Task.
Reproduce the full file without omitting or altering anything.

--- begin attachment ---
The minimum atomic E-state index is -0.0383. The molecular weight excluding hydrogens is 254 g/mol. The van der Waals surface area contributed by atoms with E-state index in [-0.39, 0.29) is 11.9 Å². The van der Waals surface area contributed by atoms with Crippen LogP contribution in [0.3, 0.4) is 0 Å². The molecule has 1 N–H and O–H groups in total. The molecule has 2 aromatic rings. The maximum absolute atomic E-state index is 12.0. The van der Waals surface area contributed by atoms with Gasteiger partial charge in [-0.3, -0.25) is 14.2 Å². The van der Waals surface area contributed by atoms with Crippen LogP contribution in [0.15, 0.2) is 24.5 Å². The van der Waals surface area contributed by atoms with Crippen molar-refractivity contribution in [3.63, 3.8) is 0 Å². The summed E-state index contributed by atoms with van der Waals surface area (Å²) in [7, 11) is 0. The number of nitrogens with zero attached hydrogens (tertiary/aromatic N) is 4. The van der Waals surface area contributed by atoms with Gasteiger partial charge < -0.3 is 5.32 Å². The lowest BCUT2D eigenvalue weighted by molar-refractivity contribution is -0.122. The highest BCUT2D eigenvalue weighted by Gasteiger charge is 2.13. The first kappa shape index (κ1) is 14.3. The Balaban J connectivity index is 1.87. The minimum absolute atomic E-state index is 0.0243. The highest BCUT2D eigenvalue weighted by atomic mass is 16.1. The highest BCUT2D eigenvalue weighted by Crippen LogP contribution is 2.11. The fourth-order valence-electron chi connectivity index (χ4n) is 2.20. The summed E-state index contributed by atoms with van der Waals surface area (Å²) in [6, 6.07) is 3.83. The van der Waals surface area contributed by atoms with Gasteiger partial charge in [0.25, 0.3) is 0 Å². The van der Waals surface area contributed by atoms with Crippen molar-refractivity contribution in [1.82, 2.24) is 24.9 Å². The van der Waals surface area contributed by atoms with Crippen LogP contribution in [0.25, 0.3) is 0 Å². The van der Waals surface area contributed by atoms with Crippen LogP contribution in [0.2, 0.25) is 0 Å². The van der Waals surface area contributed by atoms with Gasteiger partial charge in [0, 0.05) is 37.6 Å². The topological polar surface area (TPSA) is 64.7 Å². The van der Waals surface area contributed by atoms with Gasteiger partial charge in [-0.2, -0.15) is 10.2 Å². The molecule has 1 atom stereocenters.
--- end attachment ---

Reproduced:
The minimum atomic E-state index is -0.0383. The molecular weight excluding hydrogens is 254 g/mol. The van der Waals surface area contributed by atoms with E-state index in [-0.39, 0.29) is 11.9 Å². The van der Waals surface area contributed by atoms with Crippen LogP contribution in [0.3, 0.4) is 0 Å². The molecule has 1 N–H and O–H groups in total. The molecule has 2 aromatic rings. The maximum absolute atomic E-state index is 12.0. The van der Waals surface area contributed by atoms with Gasteiger partial charge in [-0.3, -0.25) is 14.2 Å². The van der Waals surface area contributed by atoms with Crippen LogP contribution in [0.15, 0.2) is 24.5 Å². The van der Waals surface area contributed by atoms with Crippen molar-refractivity contribution in [3.63, 3.8) is 0 Å². The summed E-state index contributed by atoms with van der Waals surface area (Å²) in [7, 11) is 0. The number of nitrogens with zero attached hydrogens (tertiary/aromatic N) is 4. The van der Waals surface area contributed by atoms with Gasteiger partial charge < -0.3 is 5.32 Å². The lowest BCUT2D eigenvalue weighted by molar-refractivity contribution is -0.122. The highest BCUT2D eigenvalue weighted by Gasteiger charge is 2.13. The first kappa shape index (κ1) is 14.3. The Balaban J connectivity index is 1.87. The minimum absolute atomic E-state index is 0.0243. The highest BCUT2D eigenvalue weighted by atomic mass is 16.1. The highest BCUT2D eigenvalue weighted by Crippen LogP contribution is 2.11. The fourth-order valence-electron chi connectivity index (χ4n) is 2.20. The summed E-state index contributed by atoms with van der Waals surface area (Å²) in [6, 6.07) is 3.83. The van der Waals surface area contributed by atoms with Gasteiger partial charge in [0.25, 0.3) is 0 Å². The van der Waals surface area contributed by atoms with Crippen molar-refractivity contribution in [1.82, 2.24) is 24.9 Å². The van der Waals surface area contributed by atoms with Crippen LogP contribution in [0.25, 0.3) is 0 Å². The van der Waals surface area contributed by atoms with Crippen LogP contribution in [0.2, 0.25) is 0 Å². The van der Waals surface area contributed by atoms with Gasteiger partial charge in [0, 0.05) is 37.6 Å². The topological polar surface area (TPSA) is 64.7 Å². The van der Waals surface area contributed by atoms with Gasteiger partial charge in [-0.2, -0.15) is 10.2 Å². The molecule has 1 atom stereocenters.